Organic More Nutritious

Organic Food and Nutrition, Organics More Nutritious

Organic foods: Organic growers often use heirloom varieties that have superior taste, color, and nutritional potential. Color alone is very important to nutrition.

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Organic Food and Organics

OrganicFoods and Nutrition The Organic Web

By DH Owens with additions by CyberParent staff

Eating organic foods:Even though few nutritional studies have been done comparing heirlooms to other types of crops, it makes sense that the lack of chemical exposure minimal genetic alterations will result in better foods.

More information about organic foods:

Transition into Organic Foods Interested in changing your eating habits? This educational and fact-filled book is a simple read with easy to understand differences between conventional, organic, and natural foods. More Information

Organic growers often use heirloom varieties that have superior taste, color, and nutritional potential. Color alone is very important to nutrition. Read more about color and nutrition.

Even though few nutritional studies have been done comparing heirlooms to other types of crops, (probably because much funding comes from big agribusiness), it makes sense that the lack of chemical exposure minimal genetic alterations will result in better foods.

Heirlooms are usually “open-pollinated,” which means they are naturally fertilized by wind, insects, birds and mammals. Open-pollinated seeds, unlike commercial hybrids and genetically modified seeds, will produce seed, which if properly controlled to avoid cross-pollination, will reproduce true to form. Open-pollinated seeds also allow farmers to adapt plants to local conditions over time.

In addition, organic produce is sometimes local, although that is not often the case with supermarkets like Kroger’s or Safeway or even the super health food stores like Whole Foods. The super stores import vegetables for miles and miles, often their organic produce is not even grown in the United States.

Local produce is always fresher. The fresher produce is, the more likely it is to be nutritious.

During the growing season in your area, it is possible to get local vegetables from farmer’s markets.

Look for a certified organic grower, not a broker (someone who buys from distributors or other farmers and resells).

I suggest certified growers. I know some farmers grow organically without being certified. However, some farmers also say they grow organically when they do not.

Regardless of how much the USDA organic certification program gets diluted by industry (and they are already trying), it is still the greatest assurance we have that food is truly organic.

The Organic Food Guide A practical guide to food and how organic foods are related to nutrition and health. Understand why organic foods are so important, both for our health and for our environment. More Information

Rodale’s Illustrated Encyclopedia of Organic Gardening This will be a reference book you will use often as you create your organic garden. It is a classic in its field. More Information

Organic foods for health of people, animals, and planet earth.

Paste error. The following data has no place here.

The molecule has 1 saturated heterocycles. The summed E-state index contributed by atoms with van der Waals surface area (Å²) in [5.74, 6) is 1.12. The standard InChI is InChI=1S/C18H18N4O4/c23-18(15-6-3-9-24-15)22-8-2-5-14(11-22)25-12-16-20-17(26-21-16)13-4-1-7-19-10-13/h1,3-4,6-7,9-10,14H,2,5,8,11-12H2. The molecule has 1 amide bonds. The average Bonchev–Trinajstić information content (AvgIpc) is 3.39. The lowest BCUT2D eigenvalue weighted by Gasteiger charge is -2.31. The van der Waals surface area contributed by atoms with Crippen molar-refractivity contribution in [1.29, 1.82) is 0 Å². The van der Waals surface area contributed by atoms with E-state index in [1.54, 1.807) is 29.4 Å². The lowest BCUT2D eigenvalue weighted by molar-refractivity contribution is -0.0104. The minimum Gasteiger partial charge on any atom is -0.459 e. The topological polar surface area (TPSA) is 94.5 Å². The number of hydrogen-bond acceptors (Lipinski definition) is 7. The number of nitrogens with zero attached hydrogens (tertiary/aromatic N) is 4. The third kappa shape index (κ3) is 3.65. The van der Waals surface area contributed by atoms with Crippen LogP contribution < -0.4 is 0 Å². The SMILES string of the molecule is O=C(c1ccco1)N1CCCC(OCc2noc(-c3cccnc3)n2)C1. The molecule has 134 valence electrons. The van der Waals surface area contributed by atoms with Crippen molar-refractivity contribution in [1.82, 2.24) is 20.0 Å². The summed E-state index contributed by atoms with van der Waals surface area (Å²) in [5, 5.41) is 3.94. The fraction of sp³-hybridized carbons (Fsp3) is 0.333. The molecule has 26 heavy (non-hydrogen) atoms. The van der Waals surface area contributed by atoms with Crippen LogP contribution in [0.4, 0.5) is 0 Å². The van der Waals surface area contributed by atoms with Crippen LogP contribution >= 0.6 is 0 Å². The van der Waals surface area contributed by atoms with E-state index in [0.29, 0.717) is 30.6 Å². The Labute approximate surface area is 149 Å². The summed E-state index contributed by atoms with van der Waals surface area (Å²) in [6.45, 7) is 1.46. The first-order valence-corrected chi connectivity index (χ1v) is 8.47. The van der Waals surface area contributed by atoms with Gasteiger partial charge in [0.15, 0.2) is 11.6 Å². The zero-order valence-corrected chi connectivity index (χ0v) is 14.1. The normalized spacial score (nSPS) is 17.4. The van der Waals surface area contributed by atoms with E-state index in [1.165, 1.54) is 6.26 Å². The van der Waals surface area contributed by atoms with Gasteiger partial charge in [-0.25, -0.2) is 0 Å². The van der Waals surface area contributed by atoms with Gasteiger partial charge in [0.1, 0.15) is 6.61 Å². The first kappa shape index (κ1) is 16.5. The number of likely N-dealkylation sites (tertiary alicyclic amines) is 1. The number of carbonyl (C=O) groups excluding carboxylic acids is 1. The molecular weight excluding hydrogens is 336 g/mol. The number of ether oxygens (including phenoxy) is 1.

Organic, Inc. : Natural Foods and How They Grew Business writer Samuel Fromartz gives a balanced and honest look at organic food from its humble beginnings to the present. Answer questions like "what is organic food" and " why are so many of us buying it." More Information

Vegetables are less nutritious than they were 50 years ago

A study from Bio-Communications Research Institute at, Wichita, Kansas and Biochemical Institute, The University of Texas, Austin evaluated possible changes in USDA nutrient content data for 43 garden crops between 1950 and 1999, then considered their potential causes. The amounts of key nutrients like protein, calcium, phosphorus, iron, riboflavin and vitamin C in vegetables have noticeably declined over the past 50 years, according to data collected by the U.S. Department of Agriculture. Declines were six percent for protein, 15 percent for iron, 20 percent for vitamin C, and 38 percent for riboflavin.

Today’s commonly grown vegetable varieties may be less nutritious than the varieties grown 50 years ago because they have been selectively bred for fast growth and high production, which leaves them less time to acquire nutrients. Scientists concluded there were potential trade-offs between yield and nutrient content.

Additional information about organic food and organics.

The Organic Garden Book Work with nature to create organic flowers, fruit, and vegetables. Grow multiple veggies in a small plot and create a healthy outside environment for your family. More Information

The Organic Food Guide A practical guide to and how organic foods are related to nutrition and health. Understand why organic foods are so important, both for our health and for our environment. More Information

The Organic Garden Book Work with nature to create organic flowers, fruit, and vegetables. Grow multiple veggies in a small plot and create a healthy outside environment for your family. More Information

Transition into Organic Foods Interested in changing your eating habits? This educational and fact-filled book is a simple read with easy to understand differences between conventional, organic, and natural foods. More Information

Rodale’s Illustrated Encyclopedia of Organic Gardening This will be a reference book you will use often as you create your organic garden. It is a classic in its field. More Information

Organic, Inc. : Natural Foods and How They Grew Business writer Samuel Fromartz gives a balanced and honest look at organic food from its humble beginnings to the present. Answer questions like "what is organic food" and " why are so many of us buying it." More Information

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